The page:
Development Economics

Defining Poverty in the United States

[caption id="" align="alignright" width="336" caption="Camden, New Jersey"][/caption] People ask me all the time about whether the United States has any poor people.  When I tell them that 15-20% of the country lives below the poverty line, they can’t believe it.  That is because the federal poverty line of $22,050, which is the amount for a family of four to live reasonably, is much higher than the comparative number in other places.  This is called “absolute poverty,” and is one of the measures of poverty in the U.S.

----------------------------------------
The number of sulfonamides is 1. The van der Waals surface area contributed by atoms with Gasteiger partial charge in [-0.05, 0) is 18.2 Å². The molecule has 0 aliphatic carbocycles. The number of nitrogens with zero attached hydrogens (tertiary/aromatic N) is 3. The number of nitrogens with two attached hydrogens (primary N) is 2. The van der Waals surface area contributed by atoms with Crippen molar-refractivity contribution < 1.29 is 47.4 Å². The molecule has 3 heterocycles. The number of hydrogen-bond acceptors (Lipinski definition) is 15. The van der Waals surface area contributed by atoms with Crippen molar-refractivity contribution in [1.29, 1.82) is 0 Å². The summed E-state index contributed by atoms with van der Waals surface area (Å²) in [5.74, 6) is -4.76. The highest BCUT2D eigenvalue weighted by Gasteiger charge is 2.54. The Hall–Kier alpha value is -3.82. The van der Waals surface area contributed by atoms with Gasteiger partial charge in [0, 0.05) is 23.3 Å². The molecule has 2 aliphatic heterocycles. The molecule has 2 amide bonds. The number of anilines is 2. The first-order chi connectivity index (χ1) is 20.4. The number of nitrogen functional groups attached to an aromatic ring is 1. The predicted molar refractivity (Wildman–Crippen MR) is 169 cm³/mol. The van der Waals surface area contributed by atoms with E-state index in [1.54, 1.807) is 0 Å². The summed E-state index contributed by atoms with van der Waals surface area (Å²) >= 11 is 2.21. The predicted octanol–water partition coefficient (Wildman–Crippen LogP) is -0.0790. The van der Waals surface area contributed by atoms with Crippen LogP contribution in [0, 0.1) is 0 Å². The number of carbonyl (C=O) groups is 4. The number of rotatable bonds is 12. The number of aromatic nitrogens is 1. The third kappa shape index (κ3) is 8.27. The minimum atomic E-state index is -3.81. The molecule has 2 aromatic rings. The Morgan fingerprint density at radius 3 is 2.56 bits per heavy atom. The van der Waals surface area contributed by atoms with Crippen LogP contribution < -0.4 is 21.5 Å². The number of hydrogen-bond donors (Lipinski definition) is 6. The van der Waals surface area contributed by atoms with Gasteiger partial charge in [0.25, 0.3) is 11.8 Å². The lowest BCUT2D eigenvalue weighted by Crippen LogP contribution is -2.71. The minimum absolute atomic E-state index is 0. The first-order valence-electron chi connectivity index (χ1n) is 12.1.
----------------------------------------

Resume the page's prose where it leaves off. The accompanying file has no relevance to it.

The "absolute poverty line" is the threshold below which families or individuals are considered to be lacking the resources to meet the basic needs for healthy living; having insufficient income to provide the food, shelter and clothing needed to preserve health.
The system by which the U.S. defines and measures poverty in the United States hasn’t really changed in the last half century.  There has been a lot of criticism over the way it is measured, which is based on a threshold that was defined in the 50’s.  (more…)